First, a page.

Sound and vibrations. That's what I am in tune with. After being around engines and mechanical equipment for so many years, you develop an awareness to changes in pitch and sound long before they might show up on the instruments you use to monitor the motors. You just seem get a feel for when things aren't running right.
I know that some mothers can tell when their child is sick by the way they look, often before a fever sets in. Its almost like they have a sixth sense.
Well we haven't been on Maya that long but the other day I knew something wasn't right with one of the engines. The instrument panel didn't show anything abnormal, but something wasn't right. There was this subtle vibration that I could feel. It wasn't there all the time but there was definitely something going on. At first I wanted to ignore it because after all, any problems we uncover eventually translates into boat units. In some irrational part of my brain, I must have thought that by not investigating the problem, I could save some dough. You know, out of sight out of mind. Well its been said that most men lead lives of quiet desperation and I was quietly desperate that the slight vibration would resolve on its own and I could keep my wallet closed.
But it didn't. As a matter of fact, after playing around with different power settings, I could pretty much make the vibration better or worse. The more power I added, the greater the shudder. This was not good. My experience over the years is that when an engine vibrates as thrust is added, it usually means that internally something is going bad. It is the precursor to the mother of all boat unit expenditures. The engine overhaul. I couldn't even think about it.
Well, we motored down the intercoastal waterway for the rest of the day with the engines happy as clams at low power settings. In the back of my mind though, I knew something was wrong. Higher power settings produced that ominous vibration and eventually we were going to have to address the situation.
Later that afternoon when we had set the 'hook' (that's a synonym for the anchor... I hope you are making wallet cards) and were done for the day, I went down into the engine room to have a look around. I couldn't find any leaks, the engine mounts were all tight and there were no broken lines or hoses lying around. Of course, finding a bad bearing inside one of the engines would take the expertise of a diesel mechanic and we weren't near anyone like that. But that would explain the vibrations. It wasn't looking good.
Well, by now I had recovered from my jellyfish experience and I thought I would jump in the water and cool off for a bit. I could finish scrubbing the boat's water line from the last time when I was so rudely interrupted. The waters where we were anchored were crystal clear as you could see the bottom 25 feet below the surface. It was plain to see that there were no 'critters' floating around that might cause a swimmer pain, so in I went. I was about a quarter of the way around the port side when I noticed a piece of rope (or "line") hanging down from one of the propellers. That was odd. I wondered where it had come from.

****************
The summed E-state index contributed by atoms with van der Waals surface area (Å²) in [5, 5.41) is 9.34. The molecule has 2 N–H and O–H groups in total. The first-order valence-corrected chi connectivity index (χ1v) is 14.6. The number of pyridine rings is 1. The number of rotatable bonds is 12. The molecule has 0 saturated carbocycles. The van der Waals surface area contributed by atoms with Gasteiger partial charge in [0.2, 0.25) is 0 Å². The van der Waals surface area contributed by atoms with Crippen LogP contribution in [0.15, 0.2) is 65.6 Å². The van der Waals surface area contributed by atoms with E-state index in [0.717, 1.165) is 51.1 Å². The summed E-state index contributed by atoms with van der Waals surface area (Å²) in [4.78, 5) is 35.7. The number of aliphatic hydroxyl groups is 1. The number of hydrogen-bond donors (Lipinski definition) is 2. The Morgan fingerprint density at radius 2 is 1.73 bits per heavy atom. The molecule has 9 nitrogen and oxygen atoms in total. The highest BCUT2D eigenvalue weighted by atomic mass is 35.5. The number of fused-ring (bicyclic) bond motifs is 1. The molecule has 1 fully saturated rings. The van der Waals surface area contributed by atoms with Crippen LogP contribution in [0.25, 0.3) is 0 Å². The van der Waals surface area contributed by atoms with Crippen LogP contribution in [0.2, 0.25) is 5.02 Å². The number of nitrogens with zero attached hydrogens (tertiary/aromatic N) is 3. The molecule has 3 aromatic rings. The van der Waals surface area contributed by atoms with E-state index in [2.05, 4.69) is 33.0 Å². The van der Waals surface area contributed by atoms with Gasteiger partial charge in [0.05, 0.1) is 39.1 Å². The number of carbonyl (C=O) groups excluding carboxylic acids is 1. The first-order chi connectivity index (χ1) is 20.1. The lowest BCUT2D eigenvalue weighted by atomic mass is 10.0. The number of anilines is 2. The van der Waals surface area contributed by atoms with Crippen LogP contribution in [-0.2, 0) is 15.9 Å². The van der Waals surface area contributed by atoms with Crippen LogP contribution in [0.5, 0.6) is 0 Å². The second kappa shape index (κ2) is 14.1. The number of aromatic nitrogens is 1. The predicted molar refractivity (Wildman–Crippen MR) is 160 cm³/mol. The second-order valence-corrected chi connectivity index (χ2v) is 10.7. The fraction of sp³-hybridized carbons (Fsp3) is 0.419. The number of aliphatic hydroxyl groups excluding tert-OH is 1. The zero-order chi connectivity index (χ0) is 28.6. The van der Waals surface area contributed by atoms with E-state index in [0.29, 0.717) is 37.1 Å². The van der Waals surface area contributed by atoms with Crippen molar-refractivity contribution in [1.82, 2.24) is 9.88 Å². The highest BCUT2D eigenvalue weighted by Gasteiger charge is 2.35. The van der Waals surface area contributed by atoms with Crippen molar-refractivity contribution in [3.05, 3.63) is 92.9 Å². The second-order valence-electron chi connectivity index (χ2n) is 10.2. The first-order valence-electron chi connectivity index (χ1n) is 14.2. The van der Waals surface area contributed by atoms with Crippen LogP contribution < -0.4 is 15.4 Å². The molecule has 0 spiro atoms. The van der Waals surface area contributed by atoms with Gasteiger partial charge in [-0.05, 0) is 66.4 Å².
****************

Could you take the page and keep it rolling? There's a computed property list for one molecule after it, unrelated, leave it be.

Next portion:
I dove down under the boat to get a closer look. Sure enough, there was some nylon line wrapped around the starboard prop and shaft... about 15 feet worth. Well, that would have to come off. As luck would have it, I had just bought this groovy knife that was made especially for cutting lines. Why it was special, I'm not sure. All I know was that it cost a lot more than the steak knife I probably would have used and it looked cool. Besides that, I am not sure future guests would enjoy hearing how their eating utensils were being used to perform minor mechanical chores.
You might remember this show that was on TV back in the sixties called Flipper. I don't remember much about the plots but it seems that the characters on the show were always going underwater to help Flipper save the day. Every week in the climatic scene, they would dive from their boat with a knife in their mouth and swim great distances (behind Flipper) to cut free the endangered fish/child/boat... whatever. The mental image of me swimming with a knife in my mouth was something that I considered to be totally insane. If I didn't drop it or cut myself, I am quite sure that I would look like a total moron coming up for air with this knife between my teeth. You know, that David Hasselhoff Baywatch look? So I decided to do the smart thing with the knife (or so it seemed at the time) and put it in my front pant's pocket.
Now listen carefully here. If you don't learn anything from my blog musings, know that it is not a good idea to dive off the boat and into the water with a sharp knife in your front pant's pocket. Nuff' said.
I am happy to report that I was able to free the entangled line from our prop and shaft and that the heretofore vibrations were most certainly caused by its presence. This was confirmed the next day when at high RPM's, the engines ran like butter. The vibrations were gone. I am also happy to report that the only thing that was cut that afternoon was the fouled line and that all body parts were later accounted for.
*Note to self: Buy sheaf for knife.